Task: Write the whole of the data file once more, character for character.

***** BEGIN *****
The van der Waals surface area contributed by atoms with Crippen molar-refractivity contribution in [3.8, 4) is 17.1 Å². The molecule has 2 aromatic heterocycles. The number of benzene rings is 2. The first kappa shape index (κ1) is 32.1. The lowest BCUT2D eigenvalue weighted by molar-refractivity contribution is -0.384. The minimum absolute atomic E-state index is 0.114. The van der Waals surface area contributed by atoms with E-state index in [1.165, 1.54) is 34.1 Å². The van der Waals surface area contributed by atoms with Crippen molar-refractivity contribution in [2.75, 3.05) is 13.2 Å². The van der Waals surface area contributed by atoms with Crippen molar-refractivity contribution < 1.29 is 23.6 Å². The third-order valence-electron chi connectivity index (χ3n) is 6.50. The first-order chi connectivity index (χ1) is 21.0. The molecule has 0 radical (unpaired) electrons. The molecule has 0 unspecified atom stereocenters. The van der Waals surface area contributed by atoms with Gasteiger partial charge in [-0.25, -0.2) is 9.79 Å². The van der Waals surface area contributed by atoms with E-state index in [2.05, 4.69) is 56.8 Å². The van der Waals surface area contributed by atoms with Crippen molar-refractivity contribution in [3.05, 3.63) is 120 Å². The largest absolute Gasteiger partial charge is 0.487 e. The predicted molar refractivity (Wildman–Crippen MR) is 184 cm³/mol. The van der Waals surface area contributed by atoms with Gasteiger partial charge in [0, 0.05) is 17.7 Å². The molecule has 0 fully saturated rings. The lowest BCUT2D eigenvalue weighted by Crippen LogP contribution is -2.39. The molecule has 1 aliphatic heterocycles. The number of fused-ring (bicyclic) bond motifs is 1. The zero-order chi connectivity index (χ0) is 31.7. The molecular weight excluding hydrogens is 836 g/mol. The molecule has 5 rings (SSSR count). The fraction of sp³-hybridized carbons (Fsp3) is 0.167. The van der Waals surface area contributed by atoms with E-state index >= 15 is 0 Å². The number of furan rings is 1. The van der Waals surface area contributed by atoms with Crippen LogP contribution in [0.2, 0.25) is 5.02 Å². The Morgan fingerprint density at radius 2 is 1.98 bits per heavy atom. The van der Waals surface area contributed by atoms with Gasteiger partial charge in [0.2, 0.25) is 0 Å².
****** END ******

The van der Waals surface area contributed by atoms with Crippen molar-refractivity contribution in [3.8, 4) is 17.1 Å². The molecule has 2 aromatic heterocycles. The number of benzene rings is 2. The first kappa shape index (κ1) is 32.1. The lowest BCUT2D eigenvalue weighted by molar-refractivity contribution is -0.384. The minimum absolute atomic E-state index is 0.114. The van der Waals surface area contributed by atoms with E-state index in [1.165, 1.54) is 34.1 Å². The van der Waals surface area contributed by atoms with Crippen molar-refractivity contribution in [2.75, 3.05) is 13.2 Å². The van der Waals surface area contributed by atoms with Crippen molar-refractivity contribution < 1.29 is 23.6 Å². The third-order valence-electron chi connectivity index (χ3n) is 6.50. The first-order chi connectivity index (χ1) is 21.0. The molecule has 0 radical (unpaired) electrons. The molecule has 0 unspecified atom stereocenters. The van der Waals surface area contributed by atoms with Gasteiger partial charge in [-0.25, -0.2) is 9.79 Å². The van der Waals surface area contributed by atoms with E-state index in [2.05, 4.69) is 56.8 Å². The van der Waals surface area contributed by atoms with Crippen molar-refractivity contribution in [3.05, 3.63) is 120 Å². The largest absolute Gasteiger partial charge is 0.487 e. The predicted molar refractivity (Wildman–Crippen MR) is 184 cm³/mol. The van der Waals surface area contributed by atoms with Gasteiger partial charge in [0, 0.05) is 17.7 Å². The molecule has 0 fully saturated rings. The lowest BCUT2D eigenvalue weighted by Crippen LogP contribution is -2.39. The molecule has 1 aliphatic heterocycles. The number of fused-ring (bicyclic) bond motifs is 1. The zero-order chi connectivity index (χ0) is 31.7. The molecular weight excluding hydrogens is 836 g/mol. The molecule has 5 rings (SSSR count). The fraction of sp³-hybridized carbons (Fsp3) is 0.167. The van der Waals surface area contributed by atoms with E-state index >= 15 is 0 Å². The number of furan rings is 1. The van der Waals surface area contributed by atoms with Crippen LogP contribution in [0.2, 0.25) is 5.02 Å². The Morgan fingerprint density at radius 2 is 1.98 bits per heavy atom. The van der Waals surface area contributed by atoms with Gasteiger partial charge in [0.2, 0.25) is 0 Å².